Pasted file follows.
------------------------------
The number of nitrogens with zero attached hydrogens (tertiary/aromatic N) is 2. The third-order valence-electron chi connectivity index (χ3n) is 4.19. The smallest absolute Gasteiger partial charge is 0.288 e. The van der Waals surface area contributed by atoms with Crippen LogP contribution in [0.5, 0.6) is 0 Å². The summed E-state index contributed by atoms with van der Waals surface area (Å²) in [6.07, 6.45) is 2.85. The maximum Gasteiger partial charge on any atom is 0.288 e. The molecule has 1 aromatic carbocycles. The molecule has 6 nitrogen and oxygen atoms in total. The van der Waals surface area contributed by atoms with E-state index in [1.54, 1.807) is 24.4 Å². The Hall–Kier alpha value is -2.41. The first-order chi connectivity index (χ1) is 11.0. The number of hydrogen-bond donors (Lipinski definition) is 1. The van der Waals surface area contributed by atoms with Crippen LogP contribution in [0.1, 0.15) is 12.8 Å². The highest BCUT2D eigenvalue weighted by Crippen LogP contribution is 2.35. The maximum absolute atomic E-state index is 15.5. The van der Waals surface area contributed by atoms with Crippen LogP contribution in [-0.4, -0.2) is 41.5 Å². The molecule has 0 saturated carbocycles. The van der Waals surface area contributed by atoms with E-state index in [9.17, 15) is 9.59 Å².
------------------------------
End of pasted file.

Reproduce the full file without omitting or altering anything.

The number of nitrogens with zero attached hydrogens (tertiary/aromatic N) is 2. The third-order valence-electron chi connectivity index (χ3n) is 4.19. The smallest absolute Gasteiger partial charge is 0.288 e. The van der Waals surface area contributed by atoms with Crippen LogP contribution in [0.5, 0.6) is 0 Å². The summed E-state index contributed by atoms with van der Waals surface area (Å²) in [6.07, 6.45) is 2.85. The maximum Gasteiger partial charge on any atom is 0.288 e. The molecule has 1 aromatic carbocycles. The molecule has 6 nitrogen and oxygen atoms in total. The van der Waals surface area contributed by atoms with E-state index in [1.54, 1.807) is 24.4 Å². The Hall–Kier alpha value is -2.41. The first-order chi connectivity index (χ1) is 11.0. The number of hydrogen-bond donors (Lipinski definition) is 1. The van der Waals surface area contributed by atoms with Crippen LogP contribution in [0.1, 0.15) is 12.8 Å². The highest BCUT2D eigenvalue weighted by Crippen LogP contribution is 2.35. The maximum absolute atomic E-state index is 15.5. The van der Waals surface area contributed by atoms with Crippen LogP contribution in [-0.4, -0.2) is 41.5 Å². The molecule has 0 saturated carbocycles. The van der Waals surface area contributed by atoms with E-state index in [9.17, 15) is 9.59 Å².